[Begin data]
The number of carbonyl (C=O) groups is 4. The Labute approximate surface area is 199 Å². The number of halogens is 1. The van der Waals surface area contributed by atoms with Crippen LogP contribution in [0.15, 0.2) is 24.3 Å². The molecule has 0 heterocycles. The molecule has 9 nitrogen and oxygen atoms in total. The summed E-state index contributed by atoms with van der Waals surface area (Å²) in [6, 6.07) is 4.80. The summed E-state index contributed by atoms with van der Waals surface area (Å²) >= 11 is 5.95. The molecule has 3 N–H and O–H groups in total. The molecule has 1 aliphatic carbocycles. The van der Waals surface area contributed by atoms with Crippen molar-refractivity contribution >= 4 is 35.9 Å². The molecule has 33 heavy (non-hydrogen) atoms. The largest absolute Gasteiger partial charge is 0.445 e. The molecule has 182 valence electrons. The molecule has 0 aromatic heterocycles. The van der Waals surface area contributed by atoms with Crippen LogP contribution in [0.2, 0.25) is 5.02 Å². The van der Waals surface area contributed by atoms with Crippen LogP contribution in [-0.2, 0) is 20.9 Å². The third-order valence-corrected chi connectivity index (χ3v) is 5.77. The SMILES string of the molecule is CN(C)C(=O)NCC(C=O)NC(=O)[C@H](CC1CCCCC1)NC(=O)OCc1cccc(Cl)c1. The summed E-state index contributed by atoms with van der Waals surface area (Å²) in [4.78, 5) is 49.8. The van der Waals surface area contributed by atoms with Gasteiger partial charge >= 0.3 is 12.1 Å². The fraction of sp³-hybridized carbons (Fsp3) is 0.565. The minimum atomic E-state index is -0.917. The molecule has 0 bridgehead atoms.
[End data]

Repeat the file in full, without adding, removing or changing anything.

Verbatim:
The number of carbonyl (C=O) groups is 4. The Labute approximate surface area is 199 Å². The number of halogens is 1. The van der Waals surface area contributed by atoms with Crippen LogP contribution in [0.15, 0.2) is 24.3 Å². The molecule has 0 heterocycles. The molecule has 9 nitrogen and oxygen atoms in total. The summed E-state index contributed by atoms with van der Waals surface area (Å²) in [6, 6.07) is 4.80. The summed E-state index contributed by atoms with van der Waals surface area (Å²) >= 11 is 5.95. The molecule has 3 N–H and O–H groups in total. The molecule has 1 aliphatic carbocycles. The van der Waals surface area contributed by atoms with Crippen molar-refractivity contribution >= 4 is 35.9 Å². The molecule has 33 heavy (non-hydrogen) atoms. The largest absolute Gasteiger partial charge is 0.445 e. The molecule has 182 valence electrons. The molecule has 0 aromatic heterocycles. The van der Waals surface area contributed by atoms with Crippen LogP contribution in [0.2, 0.25) is 5.02 Å². The van der Waals surface area contributed by atoms with Crippen LogP contribution in [-0.2, 0) is 20.9 Å². The third-order valence-corrected chi connectivity index (χ3v) is 5.77. The SMILES string of the molecule is CN(C)C(=O)NCC(C=O)NC(=O)[C@H](CC1CCCCC1)NC(=O)OCc1cccc(Cl)c1. The summed E-state index contributed by atoms with van der Waals surface area (Å²) in [4.78, 5) is 49.8. The van der Waals surface area contributed by atoms with Gasteiger partial charge >= 0.3 is 12.1 Å². The fraction of sp³-hybridized carbons (Fsp3) is 0.565. The minimum atomic E-state index is -0.917. The molecule has 0 bridgehead atoms.